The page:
RECOVERY Trial Supports Early Surgery in Asymptomatic Patients With Severe Aortic Stenosis


One (1.4%) of 73 patients assigned to early surgery and 11 (15.3%) of 72 patients assigned to conventional treatment died from CV causes.

Duk-Hyun Kang, MD, PhD

Duk-Hyun Kang, MD, PhD

Results of the RECOVERY trial demonstrate that early preemptive aortic valve replacement (AVR) versus conservative management in asymptomatic patients with severe aortic stenosis (AS) significantly reduced the rates of operative or cardiovascular death, and death from any cause.

In late-breaking findings presented at the American Heart Association (AHA) 2019 Scientific Sessions in Philadelphia, Duk-Hyun Kang, MD, PhD, with Asan Medical Center in Seoul, South Korea, reported on the comparison of long-term outcomes of early surgery and conventional treatment in asymptomatic AS.

The timing of surgical intervention in this asymptomatic patient population has been controversial, as it was previously unclear whether the risk of death outweighed the risk of AVR. To date, the recommendation has been for watchful observance of these patients.

The Randomized Comparison of Early Surgery versus Conventional Treatment in Very Severe Aortic Stenosis (RECOVERY) study is a prospective, multicenter, open-label, randomized trial in which asymptomatic patients with very severe AS were randomly assigned to early surgery (n=73 patients) or to conventional treatment (n=72 patients).

To be included in the trial, patients had to be between the ages of 20 and 80 years old, with very severe AS (defined as aortic valve area ≤0.75 cm2 with a peak aortic jet velocity ≥4.5 m/s or a mean transaortic gradient ≥50 mmHg), who were candidates for early surgery. Those who had undergone previous cardiac surgery, had a positive exercise test, had significant aortic regurgitation or significant mitral valve disease, had LV ejection fraction <50%, or who reported symptoms such as exertional dyspnea, syncope, or angina were excluded.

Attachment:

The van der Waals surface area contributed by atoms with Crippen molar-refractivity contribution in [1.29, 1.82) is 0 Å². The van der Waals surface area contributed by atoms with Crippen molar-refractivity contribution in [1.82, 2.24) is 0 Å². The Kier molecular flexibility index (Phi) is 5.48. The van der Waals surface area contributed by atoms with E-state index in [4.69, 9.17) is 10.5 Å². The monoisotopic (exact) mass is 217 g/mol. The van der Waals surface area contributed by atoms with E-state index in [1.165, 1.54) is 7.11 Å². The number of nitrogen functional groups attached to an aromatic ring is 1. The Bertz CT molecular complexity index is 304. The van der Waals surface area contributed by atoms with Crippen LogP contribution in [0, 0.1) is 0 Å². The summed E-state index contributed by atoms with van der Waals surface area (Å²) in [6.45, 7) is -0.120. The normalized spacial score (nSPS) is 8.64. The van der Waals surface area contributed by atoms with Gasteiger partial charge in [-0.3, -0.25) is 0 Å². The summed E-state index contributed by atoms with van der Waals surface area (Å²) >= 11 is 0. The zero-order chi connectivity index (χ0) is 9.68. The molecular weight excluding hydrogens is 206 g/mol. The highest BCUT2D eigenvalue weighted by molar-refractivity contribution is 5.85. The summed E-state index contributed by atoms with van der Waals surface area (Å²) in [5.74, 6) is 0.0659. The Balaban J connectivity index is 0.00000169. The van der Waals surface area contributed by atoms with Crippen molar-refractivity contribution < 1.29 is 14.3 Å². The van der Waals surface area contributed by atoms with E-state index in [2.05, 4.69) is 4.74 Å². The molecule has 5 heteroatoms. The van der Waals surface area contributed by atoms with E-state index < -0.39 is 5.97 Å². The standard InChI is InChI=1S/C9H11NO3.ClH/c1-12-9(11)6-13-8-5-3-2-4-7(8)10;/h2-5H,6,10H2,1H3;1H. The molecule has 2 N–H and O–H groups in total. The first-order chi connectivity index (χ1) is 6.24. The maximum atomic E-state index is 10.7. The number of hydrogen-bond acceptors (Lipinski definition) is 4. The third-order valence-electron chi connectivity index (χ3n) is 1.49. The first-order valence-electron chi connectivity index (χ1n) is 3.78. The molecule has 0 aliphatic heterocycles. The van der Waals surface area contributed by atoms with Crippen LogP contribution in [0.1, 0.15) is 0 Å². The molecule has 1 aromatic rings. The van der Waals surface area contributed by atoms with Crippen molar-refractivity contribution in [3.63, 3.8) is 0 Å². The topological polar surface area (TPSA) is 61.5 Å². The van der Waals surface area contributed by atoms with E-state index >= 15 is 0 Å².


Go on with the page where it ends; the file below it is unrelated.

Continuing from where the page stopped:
The primary end point of the trial was a composite of operative mortality or cardiovascular death, and the major secondary end point was death from any cause.

Patients in the early surgery group were to receive AVR within 2 months of randomization, while patients in the conventional treatment arm were treated according to the current guidelines. They were referred for AVR if they became symptomatic, LVEF < 0.50, or an increase in peak aortic velocity > 0.5 m/s per year.

Baseline clinical characteristics were generally similar across both trial groups, and the median follow-up was 6.2 years (interquartile range, 5.0 to 7.4) and 6.1 years (interquartile range, 4.5 to 7.3) in the early surgery group and conventional treatment group, respectively.

Sixty-nine patients (94.5%) in the early surgery group underwent AVR after randomization, and 52 patients (72.2%) in the conventional arm underwent elective or urgent surgery mainly due to development of symptoms during follow-up, according to the study.

One (1.4%) of 73 patients assigned to early surgery and 11 (15.3%) of 72 patients assigned to conventional treatment died from cardiovascular causes (hazard ratio, 0.12; 95% confidence interval [CI], 0.02 to 0.72; P=0.020) in the intention-to-treat analysis.

In the early surgery group, the rate of primary end point was 1.4% at 4 and 8 years follow-up compared with 5.7% at 4 years and 25.5% at 8 years in the conventional treatment arm (P=0.003 by log-rank test).

Five deaths from any cause (6.8%) were reported in the early surgery group compared with 15 (20.8%) in the conventional treatment group (hazard ratio, 0.33; 95% CI, 0.12 to 0.90; P=0.030), and the rate of death from any cause was higher in the conventional treatment arm compared with the early surgery group (9.7% vs 4.1% at 4 years and 31.8% vs 10.2% at 8 years, respectively; P=0.018 by log-rank test).

The study, “Early Surgery versus Conventional Management for Asymptomatic Severe Aortic Stenosis,” was presented Saturday, November 16, 2019, at AHA 2019.

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